In fact we have not learnt anything from history and instead of trying to address ethnic nationalist demands; we have continued to counter it by efforts to play up the Islamic factor to diffuse ethnic identity and demands. The Islamic drive became more vehement after the secession of East Pakistan. Instead of getting to the root of the problem which was ‘over centralisation and Punjab’s dominance’, our response has been to play up Islamic identity in order to overcome the ethnic forces. The fundamental assumption is that the ethnic demands would weaken the state and therefore if ethnic identity can be ‘replaced’ or at least superseded by Islamic identity, the state would survive.
Of course, the ideological thrust on fostering Islamic identity has been carried out to chiefly supplement the administrative, political, and economic set up in which the centre dominates.
Pakistan has in fact continued the colonial structure with minor amendments to ‘adjust’ to the country’s ground realities. This structure, with a centralised bureaucracy, powerful feudal structure, a huge power vested in the centre and a large army, is chiefly designed to ensure a powerful centre. One has to look into pre-partition times to understand the structure and the rationale behind this brand of state structures.
During the British rule, the state was structured with powers vested in the centre and provinces were to be governed with limited autonomy. The Government of India Act of 1935, which also became the source of inspiration for all subsequent acts, was again centrist in orientation. These two important characteristics which were designed by the British to ensure ‘insensitive’ hegemony of the centre and Pakistan’s establishment, as well as the political class with centrist tendencies, continued to persist with it.
The post-colonial state is actually an extension of the colonial state with a different central government. This structure was deliberately allowed to continue to ensure the preservation of a centre-oriented state. This structure is bound to create resentment at the local/provincial level and is designed for an impersonal kind of ruling.
In this structure, the centre more or less controls the revenue and expenditure. And the centre in present day Pakistan is dominated by Punjab. The population wise allocation of revenue and Punjab’s dominance in the ‘establishment’ institutions such as civil services, judiciary and armed forces has created resentment and given rise to grievances. The revenue and resource allocation is highly controversial and automatically gives rise to feelings of exclusion, which invariably will be manifested in strong tides of nationalism and occasional political violence around the question of secession.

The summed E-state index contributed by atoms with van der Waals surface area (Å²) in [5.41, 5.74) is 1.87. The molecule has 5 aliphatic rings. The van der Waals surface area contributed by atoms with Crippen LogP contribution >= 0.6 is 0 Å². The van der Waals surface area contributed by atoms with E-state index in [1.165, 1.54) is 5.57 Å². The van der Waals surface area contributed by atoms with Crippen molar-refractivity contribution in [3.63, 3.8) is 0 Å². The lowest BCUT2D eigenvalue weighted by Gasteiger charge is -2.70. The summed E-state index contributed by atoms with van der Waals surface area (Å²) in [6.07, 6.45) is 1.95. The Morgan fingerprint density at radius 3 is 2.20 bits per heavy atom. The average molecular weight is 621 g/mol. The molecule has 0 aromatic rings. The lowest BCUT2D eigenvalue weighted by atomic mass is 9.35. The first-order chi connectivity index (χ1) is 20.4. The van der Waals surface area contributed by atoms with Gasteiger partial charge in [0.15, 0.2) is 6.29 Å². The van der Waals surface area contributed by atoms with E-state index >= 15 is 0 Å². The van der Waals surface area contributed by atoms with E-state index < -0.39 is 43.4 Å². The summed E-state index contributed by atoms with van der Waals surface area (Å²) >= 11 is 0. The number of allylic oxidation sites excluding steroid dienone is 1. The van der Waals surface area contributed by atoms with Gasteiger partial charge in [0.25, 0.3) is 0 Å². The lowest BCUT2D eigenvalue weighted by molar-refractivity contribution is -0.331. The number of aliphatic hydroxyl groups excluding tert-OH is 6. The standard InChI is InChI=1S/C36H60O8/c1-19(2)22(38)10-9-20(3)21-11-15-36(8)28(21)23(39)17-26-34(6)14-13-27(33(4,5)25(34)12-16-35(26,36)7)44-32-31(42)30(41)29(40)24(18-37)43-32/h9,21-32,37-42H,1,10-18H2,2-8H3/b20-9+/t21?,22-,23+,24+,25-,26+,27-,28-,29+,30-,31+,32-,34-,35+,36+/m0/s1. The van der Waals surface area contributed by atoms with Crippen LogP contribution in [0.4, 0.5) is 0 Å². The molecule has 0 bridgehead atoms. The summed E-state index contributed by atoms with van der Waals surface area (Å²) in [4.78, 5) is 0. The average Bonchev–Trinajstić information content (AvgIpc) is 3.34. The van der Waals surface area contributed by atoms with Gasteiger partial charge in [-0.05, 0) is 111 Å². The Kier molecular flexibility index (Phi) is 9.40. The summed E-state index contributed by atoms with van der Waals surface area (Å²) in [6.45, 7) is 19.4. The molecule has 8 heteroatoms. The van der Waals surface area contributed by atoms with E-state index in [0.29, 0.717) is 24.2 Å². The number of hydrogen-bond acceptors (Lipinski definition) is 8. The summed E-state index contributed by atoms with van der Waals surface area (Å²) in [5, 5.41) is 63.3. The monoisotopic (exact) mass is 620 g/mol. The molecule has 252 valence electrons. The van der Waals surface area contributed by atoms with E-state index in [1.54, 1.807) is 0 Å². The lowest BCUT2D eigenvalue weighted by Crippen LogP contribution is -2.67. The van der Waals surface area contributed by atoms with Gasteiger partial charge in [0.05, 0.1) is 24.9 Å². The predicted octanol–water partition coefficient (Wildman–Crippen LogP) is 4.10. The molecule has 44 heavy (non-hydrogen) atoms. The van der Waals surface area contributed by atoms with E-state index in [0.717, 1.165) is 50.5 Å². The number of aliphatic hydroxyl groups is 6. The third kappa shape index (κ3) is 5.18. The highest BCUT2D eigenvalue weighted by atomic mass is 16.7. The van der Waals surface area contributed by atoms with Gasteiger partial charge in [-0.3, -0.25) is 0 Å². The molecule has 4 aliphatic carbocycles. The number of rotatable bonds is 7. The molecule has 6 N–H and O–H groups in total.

The current structure is skewed, whether deliberately or inadvertently, in favour of Punjab. Hence, not surprisingly, the identity of Punjab’s middle-class is strongly reminiscent of the official version of what constitutes a Pakistani. The other provinces increasingly identify themselves according to ethnic lines even though they may not all be harbouring secessionist aspirations.
Moreover, several blunders have been committed in the past to ensure the preservation of the dominance of the privileged centre. One of the blunders was the tactless imposition of the one-unit scheme, which in the name of administrative ‘efficiency’ tried to subdue the ethnic-linguistic expressions within the mould of governance. The one-unit scheme was a disaster and effectively sealed the fate of Pakistan unity. It ripped open the already smouldering wounds and needlessly aggravated the situation eventually leading to dismemberment of the country in 1971.
The administrative blunders have always been supplemented with violent and unconstitutional methods of dealing with nationalist forces. The centrist tendencies manifested in violence as Bengalis were crushed using the military, a pattern which has repeatedly been used. A culture has developed where autonomy, if voiced, is construed as a danger to the state and is handled with force.
Right now Pakistan is fighting against extremism and bearing the brunt of its ideological blunder of promoting political Islam to tackle ethnic diversity. The time to learn our lessons has come. The foremost lesson is that dissent can only be acknowledged by addressing the root causes, which are often emanating from exclusion and discrimination. The use of ideological engineering and tactics of coercion and intimidation will not strengthen the federation but only weaken it.
Another lesson which needs to be learnt by all but particularly by the democracy-sceptic Punjabi middle-class is that an ethnically diverse country needs democracy even if it means incising governance. Ethnic diversity needs a consensus at every step and the way it has evolved in Pakistan shows that the need to negotiate and renegotiate the relationship terms between the provinces will increase with time. Only democracy provides the framework as well as the forum to do so. Only democracy provides the mechanism that can tap the voices of the provinces and project them for a discourse at the national level.
But most importantly we need to understand the grievances of the smaller provinces, on issues like revenue, China Pakistan Economic Corridor (CPEC) and autonomy. If we fail to do so, the history of 1971 may repeat itself.
The views expressed by the writer and the reader comments do not necessarily reflect the views and policies of The Express Tribune.